It's mid-February, the perfect time to ax 35% off the office phone bill.

If this current fiscal mess has any sort of happy ending -- or happy middle, since we're nowhere near the end of this nonsense -- it's that there are at least some parts of our economy that still actually work. Internet, cable and phone-service providers like


(VZ) - Get Report



(T) - Get Report


Cox Communications


Time Warner


don't seem to need government aid to work with small businesses.

Not only are networking companies eager to deal with us little people, they're downright aggressive right now. Little ol' me managed to get big ol' Verizon -- I use the excellent FIOS product in my business -- to slash a full third from my bill.

There's no reason you can't save too -- if you carry the right hammers.

Get the vendor on the phone and dicker:

Sit down with your phone bills. Figure out the total minutes you use and your charges. (Yes, phone companies make what they charge disgracefully complex, but to be fair they also offer excellent paper and online billing information. So, with a bit of tinkering, even the most complex bills become clear.) Then, call the company, get a rep on the phone and start whining about what you pay. Carriers are facing unprecedented competition these days. And they're willing to give you a healthy discount to lock you in as a long-term customer. I killed my old land-lined package and got a 60% reduction. All I did was ask.

Kill the plan but not the planner:

Great, you have leverage. But don't get stupid. You're trying to do away with pricey services you don't need, but not cut so deep that you incur fresh penalties. Look for telco junk: "*69," the auto-callback feature from years gone by. Who needs to call a caller back? They just called. And "unlimited nights and weekends"? Like that matters for a small business that's closed at night?

But don't just get the cheapest plan. Penalties are steep if you stray from, say, metered usage on a phone. I faced a 20-cent-a-minute charge for local calls on my basic fax line. Listen carefully to the reps, write down the options and compare them to your actual bill. And then pick a reasonable package that gives you reasonable savings. Just remember to give yourself room for error on your phone usage.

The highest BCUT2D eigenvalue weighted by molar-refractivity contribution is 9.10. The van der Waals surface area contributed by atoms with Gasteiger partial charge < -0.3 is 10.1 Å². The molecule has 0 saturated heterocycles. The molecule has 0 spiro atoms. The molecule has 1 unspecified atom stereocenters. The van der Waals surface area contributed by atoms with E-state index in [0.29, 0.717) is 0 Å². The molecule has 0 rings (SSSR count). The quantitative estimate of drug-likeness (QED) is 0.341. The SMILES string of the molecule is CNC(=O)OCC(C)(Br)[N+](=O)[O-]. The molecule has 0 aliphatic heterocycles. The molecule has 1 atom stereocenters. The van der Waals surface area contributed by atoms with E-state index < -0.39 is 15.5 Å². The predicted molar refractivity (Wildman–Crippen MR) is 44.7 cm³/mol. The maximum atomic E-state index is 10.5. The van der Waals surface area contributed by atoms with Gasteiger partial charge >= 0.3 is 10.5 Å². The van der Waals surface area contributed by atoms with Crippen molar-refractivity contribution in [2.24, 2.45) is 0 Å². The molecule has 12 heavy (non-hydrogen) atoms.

Downgrade voice, upgrade data:

Here's the magic sauce of the digital age. To make up for falling phone-line revenue, telecom companies are pushing faster Web access. That puts, lucky you, right in the middle of a speed war. DSL service from a phone company downloads at 1.5 megabits per second, far from the fastest. Cable routinely touches 7 megabits, if not higher. And, better yet, these faster data plans come bundled with voice products. So the savings can be remarkable.

I went from paying $125 a month for two phone lines and Web access that let me download at 10 megabits a second and upload at 2 megabits to $75 for the same lines and, get ready for this, 20-megabit speeds for downloads


uploads. What's not to love?

Follow up:

After you give yourself a victory lap for taking down the phone company for a ton of money, calm down and be smart. The telecom industry, despite 25 years of deregulation, is still a shameless game of bait-and-switch. You never know what you spend until you spend it. So it's critical to check your bill: If the figures don't add up, get back on the phone and fix it. You usually have 30 days to straighten things out without a penalty. Remember that phone companies want your business; you have leverage even if you got suckered into the wrong plan.

Bottom line:

Times are tight. There's no reason not to be tight with your phone bill. Trust me, you'll need the money.

Jonathan Blum is an independent technology writer and analyst living in Westchester, N.Y. He has written for The Associated Press and Popular Science and appeared on FoxNews and The WB.